Seattle U Changes Surveillance Testing Program and Vaccine Clinic Comes to a Pause

Seattle University has introduced a weekly testing system for students amid rising cases in the United States as a way to monitor COVID-19 cases on campus, in fall quarter 2020, Seattle U tested students through a randomized surveillance testing program. However the Reopening Task Force at Seattle U made the decision to increase the frequency of testing for winter quarter 2021. 

The decision was made after noticing a significant rise, not only on campus, but the overall rates in King County—up to 700 cases per 100,000 during a two week period in late Nov. and early Dec. 

Any student who lives on campus regularly needs to be tested, along with some commuter students each week. Commuter students still participate in the randomized testing system set in place last quarter. Those coming to campus are randomly selected for a sample of 10% of those that meet the weekly criteria. 

On-campus students, non-athlete students and athletes are tested through two separate programs. One is located in the Murphy Garage, which is open to all residential students, including those living in the Douglas and Vi Hilbert Apartments. The second program is exclusively for student athletes, who are tested weekly through the athletic department.. Tara Hicks, director of the Student Health Center, elaborated on who is excluded from this testing program.

Excluded from testing at the Murphy garage are students with symptoms or those in quarantine, but they are encouraged to access testing through the Student Health Center,” Hicks said in a written statement. “Also, any student who has tested positive for COVID-19 will be exempt from testing until 90 days after their positive test or symptom onset. This is due to the risk of false positives after infection.”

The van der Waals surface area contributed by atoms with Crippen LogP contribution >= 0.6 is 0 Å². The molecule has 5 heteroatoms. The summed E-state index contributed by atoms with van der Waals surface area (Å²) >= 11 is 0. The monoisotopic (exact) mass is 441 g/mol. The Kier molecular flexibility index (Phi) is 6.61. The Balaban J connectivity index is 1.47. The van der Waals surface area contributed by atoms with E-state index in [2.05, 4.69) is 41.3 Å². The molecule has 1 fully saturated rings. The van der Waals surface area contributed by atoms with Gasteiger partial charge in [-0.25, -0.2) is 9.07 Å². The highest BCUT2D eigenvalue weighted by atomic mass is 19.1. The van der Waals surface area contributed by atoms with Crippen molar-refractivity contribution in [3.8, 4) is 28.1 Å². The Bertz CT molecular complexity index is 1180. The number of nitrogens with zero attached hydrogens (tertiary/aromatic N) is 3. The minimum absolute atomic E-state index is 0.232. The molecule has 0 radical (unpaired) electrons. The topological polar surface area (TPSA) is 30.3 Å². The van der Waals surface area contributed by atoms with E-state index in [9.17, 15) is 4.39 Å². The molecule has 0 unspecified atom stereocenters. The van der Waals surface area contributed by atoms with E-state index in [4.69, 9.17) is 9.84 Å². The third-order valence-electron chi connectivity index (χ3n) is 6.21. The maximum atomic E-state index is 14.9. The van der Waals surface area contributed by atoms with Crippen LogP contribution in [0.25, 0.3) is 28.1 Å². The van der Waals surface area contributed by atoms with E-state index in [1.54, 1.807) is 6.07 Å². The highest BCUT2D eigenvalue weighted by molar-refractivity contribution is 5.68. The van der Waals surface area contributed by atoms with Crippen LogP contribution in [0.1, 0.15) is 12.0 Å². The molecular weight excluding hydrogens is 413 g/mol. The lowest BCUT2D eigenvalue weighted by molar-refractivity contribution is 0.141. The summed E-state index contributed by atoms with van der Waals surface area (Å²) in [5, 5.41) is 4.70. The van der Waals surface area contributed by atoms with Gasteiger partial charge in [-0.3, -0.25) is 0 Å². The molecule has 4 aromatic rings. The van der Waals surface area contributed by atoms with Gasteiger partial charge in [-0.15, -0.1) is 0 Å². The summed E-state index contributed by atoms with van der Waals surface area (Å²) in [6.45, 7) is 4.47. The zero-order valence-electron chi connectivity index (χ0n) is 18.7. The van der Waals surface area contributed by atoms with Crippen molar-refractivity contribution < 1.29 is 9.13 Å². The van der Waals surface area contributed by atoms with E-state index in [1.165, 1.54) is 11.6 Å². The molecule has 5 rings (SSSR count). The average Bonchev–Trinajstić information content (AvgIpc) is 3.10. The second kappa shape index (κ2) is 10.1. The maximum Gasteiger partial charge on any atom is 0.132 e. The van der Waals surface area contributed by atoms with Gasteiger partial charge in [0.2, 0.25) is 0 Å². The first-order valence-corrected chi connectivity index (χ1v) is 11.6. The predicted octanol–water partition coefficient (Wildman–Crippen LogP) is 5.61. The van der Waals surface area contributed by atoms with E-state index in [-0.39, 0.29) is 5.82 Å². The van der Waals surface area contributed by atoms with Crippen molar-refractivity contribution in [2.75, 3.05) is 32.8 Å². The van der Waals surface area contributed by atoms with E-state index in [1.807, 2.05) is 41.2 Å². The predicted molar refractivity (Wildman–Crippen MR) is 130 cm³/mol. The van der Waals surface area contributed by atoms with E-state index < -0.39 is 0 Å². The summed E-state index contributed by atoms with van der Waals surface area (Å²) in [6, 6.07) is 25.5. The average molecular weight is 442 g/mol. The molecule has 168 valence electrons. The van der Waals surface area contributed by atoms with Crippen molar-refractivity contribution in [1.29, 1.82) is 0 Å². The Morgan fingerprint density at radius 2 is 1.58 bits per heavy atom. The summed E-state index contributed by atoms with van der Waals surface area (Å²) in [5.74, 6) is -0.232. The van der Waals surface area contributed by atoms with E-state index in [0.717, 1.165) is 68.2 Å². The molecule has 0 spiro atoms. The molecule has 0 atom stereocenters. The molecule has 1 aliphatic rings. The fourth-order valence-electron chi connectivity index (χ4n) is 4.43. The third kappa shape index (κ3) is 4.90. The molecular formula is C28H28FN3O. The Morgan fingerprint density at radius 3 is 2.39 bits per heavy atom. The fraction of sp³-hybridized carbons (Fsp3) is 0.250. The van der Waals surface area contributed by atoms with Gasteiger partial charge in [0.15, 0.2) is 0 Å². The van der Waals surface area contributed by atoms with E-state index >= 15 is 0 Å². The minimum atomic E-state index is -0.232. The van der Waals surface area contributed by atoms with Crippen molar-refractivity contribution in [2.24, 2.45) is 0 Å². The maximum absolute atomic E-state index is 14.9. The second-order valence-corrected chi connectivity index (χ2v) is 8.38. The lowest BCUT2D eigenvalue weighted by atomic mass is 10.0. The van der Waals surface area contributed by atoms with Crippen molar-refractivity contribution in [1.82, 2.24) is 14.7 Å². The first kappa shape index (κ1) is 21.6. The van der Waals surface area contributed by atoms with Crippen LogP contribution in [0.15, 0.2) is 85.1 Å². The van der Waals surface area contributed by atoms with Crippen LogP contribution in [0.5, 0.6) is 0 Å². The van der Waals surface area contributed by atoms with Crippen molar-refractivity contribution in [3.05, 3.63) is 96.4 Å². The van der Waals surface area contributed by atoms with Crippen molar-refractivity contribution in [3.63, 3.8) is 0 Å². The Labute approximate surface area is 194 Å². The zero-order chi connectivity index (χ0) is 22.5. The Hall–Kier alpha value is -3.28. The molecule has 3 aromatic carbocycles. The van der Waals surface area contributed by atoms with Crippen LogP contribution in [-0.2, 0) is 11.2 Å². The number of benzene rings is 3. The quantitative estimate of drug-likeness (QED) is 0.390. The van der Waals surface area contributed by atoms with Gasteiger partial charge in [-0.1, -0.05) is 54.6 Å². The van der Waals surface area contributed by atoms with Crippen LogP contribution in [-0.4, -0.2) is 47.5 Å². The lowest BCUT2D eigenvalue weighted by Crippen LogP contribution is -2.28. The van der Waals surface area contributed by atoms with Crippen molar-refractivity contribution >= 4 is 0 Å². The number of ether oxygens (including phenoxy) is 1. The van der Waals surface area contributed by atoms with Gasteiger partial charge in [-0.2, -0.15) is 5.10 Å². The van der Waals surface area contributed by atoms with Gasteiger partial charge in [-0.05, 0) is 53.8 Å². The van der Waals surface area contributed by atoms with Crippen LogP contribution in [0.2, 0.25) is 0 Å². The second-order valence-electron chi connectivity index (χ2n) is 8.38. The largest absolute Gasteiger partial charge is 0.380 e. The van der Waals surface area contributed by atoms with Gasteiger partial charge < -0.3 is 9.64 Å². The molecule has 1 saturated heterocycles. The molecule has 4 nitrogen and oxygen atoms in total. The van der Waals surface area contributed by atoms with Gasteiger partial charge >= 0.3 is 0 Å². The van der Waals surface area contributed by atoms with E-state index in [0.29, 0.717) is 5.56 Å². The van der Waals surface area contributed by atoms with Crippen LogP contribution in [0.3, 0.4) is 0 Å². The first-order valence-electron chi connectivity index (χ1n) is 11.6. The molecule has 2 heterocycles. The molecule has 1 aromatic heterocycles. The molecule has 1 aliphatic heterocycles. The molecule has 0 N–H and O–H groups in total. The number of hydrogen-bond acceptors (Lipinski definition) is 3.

In addition to increased testing this quarter, residential students are allowed to participate in a residential pod program. Students that live in the same building may create groups—up to a total of five students—that may visit each other’s rooms. 

According to a Housing and Residence Life (HRL) email, students may have a maximum of one guest from their pod per room at a time, roommates must be in the same pod and students may choose to not wear a face covering once in the room with the door closed. 

HRL also imposed a plan if students within a pod are exposed or diagnosed with COVID-19. Their email stated that students may be assessed for quarantine if a student in the pod is symptomatic or tests positive for COVID-19. 

Interim Director of Housing and Residence Life, Tim Albert, explained the protocols and quarantine processes for pods.

“Members of a pod or students who live in an apartment together who have a member who is positive or potentially exposed to COVID-19 may need to go into quarantine,” Albert said. “The contact tracing staff will evaluate based on potential exposure of the need to be placed into quarantine. They will continue to be tested while in quarantine.”

Additionally, Seattle U partnered with Swedish Medical Center to host a vaccination clinic on campus. Beginning Jan. 12, the clinic began vaccinating people eligible for the COVID-19 vaccine. However, just two weeks into the clinic, they announced that there would be a pause in the clinic operation. 

“Due to a change in the state’s allocation strategy toward starting up mass vaccination clinics in other areas, our community clinic is currently on an operational pause, awaiting more vaccine supply; this takes effect Friday, Jan. 29.”

College of Nursing Dean, Kristen Swanson, helped lead the partnership on behalf of Seattle U. Despite the current pause in operations, Swanson shared how successful the clinic has been thus far. 

“In under three weeks, we have delivered almost 22,000 vaccines. This includes just under 900 doses from the clinic that popped up the night of Thursday, Jan. 28,” Swanson said. 

Due to a nearby hospital’s freezer malfunction, 1,600 doses of the vaccine were going to expire by 5:30 a.m. if not dispersed. Swanson explained that half of the doses went to University of Washington and the other half came to the clinic at Seattle U.

“We got the call at 10 p.m. and by 11 p.m., there were more volunteers that showed up than were necessary, and every dose got distributed by three in the morning. We distributed 897 doses that night. The math doesn’t quite work out because we always find that inside every vial, there are more doses than the vial says,” Swanson elaborated. 

For now, the clinic is running condensed hours. Until they receive a steady flow of vaccines, they will most likely only have a clinic open one or two days a week. Despite the limited number of doses each week, community members will still be able to receive their second doses. Students and other community members are still able to volunteer by signing up at the Swedish clinic’s website.